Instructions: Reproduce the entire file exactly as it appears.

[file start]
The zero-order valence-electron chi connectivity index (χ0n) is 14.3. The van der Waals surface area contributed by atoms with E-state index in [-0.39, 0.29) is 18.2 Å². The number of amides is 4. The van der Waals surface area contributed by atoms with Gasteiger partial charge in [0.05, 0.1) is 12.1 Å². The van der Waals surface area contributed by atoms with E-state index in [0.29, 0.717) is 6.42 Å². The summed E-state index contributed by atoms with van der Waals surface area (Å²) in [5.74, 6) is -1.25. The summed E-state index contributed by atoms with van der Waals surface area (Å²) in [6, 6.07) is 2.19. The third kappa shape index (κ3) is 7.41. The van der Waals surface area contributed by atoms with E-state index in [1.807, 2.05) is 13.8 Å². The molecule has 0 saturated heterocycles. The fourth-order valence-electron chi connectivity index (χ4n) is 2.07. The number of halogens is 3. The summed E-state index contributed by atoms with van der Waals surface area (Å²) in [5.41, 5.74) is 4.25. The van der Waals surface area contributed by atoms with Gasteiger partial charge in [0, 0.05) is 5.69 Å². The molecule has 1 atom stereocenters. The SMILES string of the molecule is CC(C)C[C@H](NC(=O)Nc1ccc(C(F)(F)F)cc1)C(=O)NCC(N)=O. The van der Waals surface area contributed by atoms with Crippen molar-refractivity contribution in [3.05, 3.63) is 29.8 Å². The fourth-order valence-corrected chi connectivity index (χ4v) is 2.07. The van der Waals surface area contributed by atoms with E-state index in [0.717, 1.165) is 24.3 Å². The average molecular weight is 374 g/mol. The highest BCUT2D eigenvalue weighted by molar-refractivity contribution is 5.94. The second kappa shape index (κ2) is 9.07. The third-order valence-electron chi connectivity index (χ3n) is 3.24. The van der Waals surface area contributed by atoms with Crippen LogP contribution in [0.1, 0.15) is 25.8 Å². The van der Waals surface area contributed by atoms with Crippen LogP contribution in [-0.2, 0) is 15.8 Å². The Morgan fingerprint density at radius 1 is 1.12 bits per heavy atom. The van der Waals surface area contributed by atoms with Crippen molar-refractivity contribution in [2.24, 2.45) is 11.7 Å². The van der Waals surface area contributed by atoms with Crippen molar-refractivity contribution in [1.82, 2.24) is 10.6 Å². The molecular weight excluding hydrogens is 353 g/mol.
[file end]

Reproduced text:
The zero-order valence-electron chi connectivity index (χ0n) is 14.3. The van der Waals surface area contributed by atoms with E-state index in [-0.39, 0.29) is 18.2 Å². The number of amides is 4. The van der Waals surface area contributed by atoms with Gasteiger partial charge in [0.05, 0.1) is 12.1 Å². The van der Waals surface area contributed by atoms with E-state index in [0.29, 0.717) is 6.42 Å². The summed E-state index contributed by atoms with van der Waals surface area (Å²) in [5.74, 6) is -1.25. The summed E-state index contributed by atoms with van der Waals surface area (Å²) in [6, 6.07) is 2.19. The third kappa shape index (κ3) is 7.41. The van der Waals surface area contributed by atoms with E-state index in [1.807, 2.05) is 13.8 Å². The molecule has 0 saturated heterocycles. The fourth-order valence-electron chi connectivity index (χ4n) is 2.07. The number of halogens is 3. The summed E-state index contributed by atoms with van der Waals surface area (Å²) in [5.41, 5.74) is 4.25. The van der Waals surface area contributed by atoms with Gasteiger partial charge in [0, 0.05) is 5.69 Å². The molecule has 1 atom stereocenters. The SMILES string of the molecule is CC(C)C[C@H](NC(=O)Nc1ccc(C(F)(F)F)cc1)C(=O)NCC(N)=O. The van der Waals surface area contributed by atoms with Crippen molar-refractivity contribution in [3.05, 3.63) is 29.8 Å². The fourth-order valence-corrected chi connectivity index (χ4v) is 2.07. The van der Waals surface area contributed by atoms with E-state index in [0.717, 1.165) is 24.3 Å². The average molecular weight is 374 g/mol. The highest BCUT2D eigenvalue weighted by molar-refractivity contribution is 5.94. The second kappa shape index (κ2) is 9.07. The third-order valence-electron chi connectivity index (χ3n) is 3.24. The van der Waals surface area contributed by atoms with Crippen LogP contribution in [0.1, 0.15) is 25.8 Å². The van der Waals surface area contributed by atoms with Crippen LogP contribution in [-0.2, 0) is 15.8 Å². The Morgan fingerprint density at radius 1 is 1.12 bits per heavy atom. The van der Waals surface area contributed by atoms with Crippen molar-refractivity contribution in [2.24, 2.45) is 11.7 Å². The van der Waals surface area contributed by atoms with Crippen molar-refractivity contribution in [1.82, 2.24) is 10.6 Å². The molecular weight excluding hydrogens is 353 g/mol.